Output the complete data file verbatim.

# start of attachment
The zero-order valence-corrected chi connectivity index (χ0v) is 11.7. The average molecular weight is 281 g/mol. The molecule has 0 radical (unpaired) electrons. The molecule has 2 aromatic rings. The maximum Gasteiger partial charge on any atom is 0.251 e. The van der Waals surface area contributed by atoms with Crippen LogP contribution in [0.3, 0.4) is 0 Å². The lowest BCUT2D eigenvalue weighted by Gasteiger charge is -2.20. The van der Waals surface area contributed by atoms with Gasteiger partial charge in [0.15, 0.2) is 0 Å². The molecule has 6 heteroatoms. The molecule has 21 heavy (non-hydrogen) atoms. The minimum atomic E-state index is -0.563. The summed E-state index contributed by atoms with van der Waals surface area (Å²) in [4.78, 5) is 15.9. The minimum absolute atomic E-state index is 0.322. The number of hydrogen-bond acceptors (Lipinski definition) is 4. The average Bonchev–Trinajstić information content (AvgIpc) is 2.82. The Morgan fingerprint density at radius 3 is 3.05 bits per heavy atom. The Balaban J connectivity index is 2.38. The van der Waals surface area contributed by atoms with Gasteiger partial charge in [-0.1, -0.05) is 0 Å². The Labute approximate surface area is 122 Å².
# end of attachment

The zero-order valence-corrected chi connectivity index (χ0v) is 11.7. The average molecular weight is 281 g/mol. The molecule has 0 radical (unpaired) electrons. The molecule has 2 aromatic rings. The maximum Gasteiger partial charge on any atom is 0.251 e. The van der Waals surface area contributed by atoms with Crippen LogP contribution in [0.3, 0.4) is 0 Å². The lowest BCUT2D eigenvalue weighted by Gasteiger charge is -2.20. The van der Waals surface area contributed by atoms with Gasteiger partial charge in [0.15, 0.2) is 0 Å². The molecule has 6 heteroatoms. The molecule has 21 heavy (non-hydrogen) atoms. The minimum atomic E-state index is -0.563. The summed E-state index contributed by atoms with van der Waals surface area (Å²) in [4.78, 5) is 15.9. The minimum absolute atomic E-state index is 0.322. The number of hydrogen-bond acceptors (Lipinski definition) is 4. The average Bonchev–Trinajstić information content (AvgIpc) is 2.82. The Morgan fingerprint density at radius 3 is 3.05 bits per heavy atom. The Balaban J connectivity index is 2.38. The van der Waals surface area contributed by atoms with Gasteiger partial charge in [-0.1, -0.05) is 0 Å². The Labute approximate surface area is 122 Å².